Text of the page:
7 comments:

Barbara said...

Ali,
I think you are 'right on' about having Dean in with the 'regular' ed group. by law that is what the school is supposed to provide, and with a 1-1 aide, that should work. Can you talk with other PWS moms about what they have experienced?
I think you have good instincts, and you know Dean better than anyone else. Best of luck in the June 1 meeting - I will pray for a successful meeting for you. Much love & prayers,
Barbara

lukesmama said...

I see what you are saying. I will say that I picked a special education setting for L's pre-school experience and have not regretted it at all. The class size is small (lage groups overwhelm him) and there is an SLP in the classroom with him 100% of the time, in addition to a teacher and an aide. Also even though it is a special needs class he is not the lowest kid or the highest kid. He has areas (gross motor) where he is the superstar, and others (languge) where he is lower and definately benifits from their langauge models. They are not all typical models, but if he said "more water" another kid might say "I want more water" which is a model he might have a hope of repeating, instead of a typical kid who would say "excuse me teacher, I want more water, please" which he has no hope of saying if you know what I mean.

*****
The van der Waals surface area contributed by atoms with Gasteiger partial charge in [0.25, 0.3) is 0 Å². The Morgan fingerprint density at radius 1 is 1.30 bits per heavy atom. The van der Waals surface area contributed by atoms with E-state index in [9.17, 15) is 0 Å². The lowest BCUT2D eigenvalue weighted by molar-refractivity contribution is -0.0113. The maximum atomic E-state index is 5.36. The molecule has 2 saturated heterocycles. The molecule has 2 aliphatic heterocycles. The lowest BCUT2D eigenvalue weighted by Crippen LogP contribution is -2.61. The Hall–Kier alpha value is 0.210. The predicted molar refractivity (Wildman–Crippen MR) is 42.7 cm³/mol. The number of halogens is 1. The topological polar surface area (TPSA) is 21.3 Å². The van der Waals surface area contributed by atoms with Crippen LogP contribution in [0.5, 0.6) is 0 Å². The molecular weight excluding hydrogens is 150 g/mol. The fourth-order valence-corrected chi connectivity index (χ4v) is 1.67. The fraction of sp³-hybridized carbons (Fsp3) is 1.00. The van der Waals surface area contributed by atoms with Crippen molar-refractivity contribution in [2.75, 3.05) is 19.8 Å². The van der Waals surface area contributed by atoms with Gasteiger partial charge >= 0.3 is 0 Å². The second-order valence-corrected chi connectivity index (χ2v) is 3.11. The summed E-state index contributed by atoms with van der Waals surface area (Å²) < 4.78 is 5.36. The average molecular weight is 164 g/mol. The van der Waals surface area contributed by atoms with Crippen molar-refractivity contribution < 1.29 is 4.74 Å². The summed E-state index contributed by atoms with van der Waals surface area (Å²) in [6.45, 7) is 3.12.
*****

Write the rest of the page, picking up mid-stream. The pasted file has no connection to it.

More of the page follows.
There is lots to consider and every child is so different. Best of luck in your decision for Dean.

Elizabeth Phillips said...